A photograph is no longer a witness, it has become a part of the scene around us. Anyone can comfortably choose the parcel of horror he wishes to be moved by. (10)
From so much abuse, so much manipulation, it's been a long time since a picture was worth a thousand words. But that isn't your fault. It isn't the way you see things that's been devalued, it's the tools you use. There are just too many photos, don't you agree? The world is saturated with photographs. (63)
There are no barbarians now, Falques. They are all inside us. And there aren't even ruins like those of the past... In a different time, she'd said--moving with care among chunks of cement and twisted iron, camera to her eye, searching for the right framing--ruins were indestructible. Isn't that true? They stayed there for centuries and centuries, though people used the stones for their houses and the marble for their palaces. And then a Hubert Robert or a Magnasco came along with his easel and painted them. It isn't like that now. Just look at this. Our world creates rubble instead of ruins, and as soon as possible a bulldozer comes and everything disappears, ready to be forgotten. (107)
Last words
(Click to show. Warning: May contain spoilers.)
Disambiguation notice
Publisher's editors
Publisher series
Original language

References to this work on external resources.

Wikipedia in English


Book description
Haiku summary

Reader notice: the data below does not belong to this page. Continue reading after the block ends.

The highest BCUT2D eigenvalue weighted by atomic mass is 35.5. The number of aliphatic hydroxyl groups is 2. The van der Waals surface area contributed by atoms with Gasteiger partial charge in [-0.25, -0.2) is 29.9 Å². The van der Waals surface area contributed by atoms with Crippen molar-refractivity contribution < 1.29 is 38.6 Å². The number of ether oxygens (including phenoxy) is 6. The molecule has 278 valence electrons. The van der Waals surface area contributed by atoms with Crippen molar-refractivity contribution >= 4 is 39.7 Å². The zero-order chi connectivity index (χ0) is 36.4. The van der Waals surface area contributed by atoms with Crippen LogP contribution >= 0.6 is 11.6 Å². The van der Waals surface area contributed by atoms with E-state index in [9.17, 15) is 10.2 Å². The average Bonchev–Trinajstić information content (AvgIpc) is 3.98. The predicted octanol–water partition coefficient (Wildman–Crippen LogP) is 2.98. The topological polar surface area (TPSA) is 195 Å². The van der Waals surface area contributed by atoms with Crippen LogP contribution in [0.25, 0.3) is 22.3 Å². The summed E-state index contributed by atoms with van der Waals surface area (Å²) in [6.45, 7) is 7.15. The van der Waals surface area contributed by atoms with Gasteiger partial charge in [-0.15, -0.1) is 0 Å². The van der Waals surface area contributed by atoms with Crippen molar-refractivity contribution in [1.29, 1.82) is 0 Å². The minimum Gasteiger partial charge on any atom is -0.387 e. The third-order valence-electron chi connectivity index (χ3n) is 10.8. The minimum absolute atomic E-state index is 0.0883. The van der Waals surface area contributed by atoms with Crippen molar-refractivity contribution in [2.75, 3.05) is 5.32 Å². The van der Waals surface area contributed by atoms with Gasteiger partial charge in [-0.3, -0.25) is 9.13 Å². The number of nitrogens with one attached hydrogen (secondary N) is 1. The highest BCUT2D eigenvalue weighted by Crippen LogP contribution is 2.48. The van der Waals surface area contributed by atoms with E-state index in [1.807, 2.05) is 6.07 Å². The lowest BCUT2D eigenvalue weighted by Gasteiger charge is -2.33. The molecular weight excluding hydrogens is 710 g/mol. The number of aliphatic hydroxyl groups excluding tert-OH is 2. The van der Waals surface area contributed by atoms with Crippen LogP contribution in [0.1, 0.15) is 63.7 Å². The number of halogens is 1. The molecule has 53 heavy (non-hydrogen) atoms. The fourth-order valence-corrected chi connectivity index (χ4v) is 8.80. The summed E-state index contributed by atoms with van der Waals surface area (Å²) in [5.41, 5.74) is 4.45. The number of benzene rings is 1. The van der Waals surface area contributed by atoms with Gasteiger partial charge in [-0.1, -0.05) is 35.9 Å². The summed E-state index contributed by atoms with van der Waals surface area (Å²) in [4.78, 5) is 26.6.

Amazon.com Product Description (ISBN 0812977300, Paperback)

Andrés Faulques, a world-renowned war photographer, has retreated to a tower overlooking the Spanish coast, where he paints a vast mural incorporating the indelible images of conflict he’s witnessed in his lifetime.

One night, an unexpected visitor interrupts his solitude. As Faulques struggles to recall the face, the man explains that he was the subject of an iconic photo taken by Faulques in a war zone years ago–a photo that destroyed his life. “And why have you come looking for me?” asks Faulques. The stranger answers, “Because I’m going to kill you.”

So begins a life-or-death exchange in which Faulques is forced to recall a time when he loved a beautiful woman and risked his life daily for art and testimony. Yet as the tense dialogue between Faulques and his would-be killer continues, the stakes grow even higher. What they are grappling with becomes not just Faulques’ fate, but the very nature of love and cruelty itself.

(retrieved from Amazon Thu, 12 Mar 2015 18:11:58 -0400)

Faulques, a war photographer, witnessed most of the wars of the end of the 20th Century, but he was never able to capture the photo that would explain the chaos of the universe. Now, as continues to try to understand it, he starts painting a grand circular fresco on the inside wall of a tower on the Mediterranean, disturbed by the memories of a woman he can never forget, and an unexpected visit: a man who wants to kill him.… (more)

(summary from another edition)

» see all 4 descriptions

Quick Links

Swap Ebooks Audio
5 avail.
51 wanted
5 pay5 pay

Popular covers


Average: (3.59)
0.5 1
1 4
1.5 2
2 13
2.5 8
3 35
3.5 18
4 58
4.5 12
5 25


2 editions of this book were published by Audible.com.

See editions

Is this you?

Become a LibraryThing Author.


You are using the new servers! | About | Privacy/Terms | Help/FAQs | Blog | Store | APIs | TinyCat | Legacy Libraries | Early Reviewers | Common Knowledge | 110,725,646 books! | Top bar: Always visible